Aldo Cipullo – the Italian-born Cartier designer who conceptualised the Love bracelet in 1969 – can be said to be a visionary. At the time, jewellery generally leaned towards the ornate and those crafted from precious materials were reserved for grand occasions only. The Love bracelet turned all of that on its head: Its streamlined form inspired by humble hardware was intentionally androgynous so it could be – in today’s parlance – gender-fluid, while its sleek and minimalist aesthetic complemented everyday wear.
Love bracelets in brushed white gold (top) and polished white gold.
Far from unromantic though, it encapsulated its name physically and symbolically: Every piece was – and is still – sold with its own special screwdriver, calling for two pairs of hands to secure or remove it. Naturally, couples took to it with famous customers reportedly including Elizabeth Taylor, who wore one gifted to her by her then-beau Richard Burton, as well as the Duke and Duchess of Windsor.
Love bracelets in brushed yellow gold (top) and polished white gold, Cartier
Another idiosyncratic element of Cartier’s Love bracelet is the series of screws all around it. The exposed screw is an evergreen Cartier code: It goes all the way back to 1904 when the maison introduced its very first timepiece, the Santos de Cartier, which sports the same radical detail on its bezel. Since its 1969 debut, the Love bracelet has undergone numerous facelifts all while staying true to its original design.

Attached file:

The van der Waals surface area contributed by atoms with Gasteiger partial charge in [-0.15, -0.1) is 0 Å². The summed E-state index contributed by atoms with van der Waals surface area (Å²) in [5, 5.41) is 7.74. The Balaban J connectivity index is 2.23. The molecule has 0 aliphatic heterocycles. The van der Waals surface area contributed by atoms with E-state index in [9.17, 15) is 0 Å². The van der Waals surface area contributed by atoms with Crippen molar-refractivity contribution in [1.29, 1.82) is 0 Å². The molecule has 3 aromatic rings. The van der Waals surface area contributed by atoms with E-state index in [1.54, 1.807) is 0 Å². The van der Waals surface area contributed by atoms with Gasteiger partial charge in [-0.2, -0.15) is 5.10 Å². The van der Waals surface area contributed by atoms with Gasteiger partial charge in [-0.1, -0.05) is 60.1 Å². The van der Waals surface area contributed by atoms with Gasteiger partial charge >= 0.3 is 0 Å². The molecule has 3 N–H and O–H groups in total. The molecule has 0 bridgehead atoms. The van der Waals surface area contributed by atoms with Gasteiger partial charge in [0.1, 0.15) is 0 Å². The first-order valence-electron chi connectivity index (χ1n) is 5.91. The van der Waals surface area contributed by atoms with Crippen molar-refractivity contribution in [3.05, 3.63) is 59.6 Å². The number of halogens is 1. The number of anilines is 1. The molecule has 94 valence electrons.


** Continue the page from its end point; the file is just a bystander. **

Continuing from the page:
Love brushed yellow gold bracelet, Cartier
The latest iteration launched recently comes in yellow or white gold that’s been brushed to create a cool matte effect, accented by screws in polished gold for a subtle contrast – a hyper-modern alternative to the classic all-polished version. Now this is how one makes love endure generations.
This article first appeared in the Nov 2023 Music Edition of FEMALE
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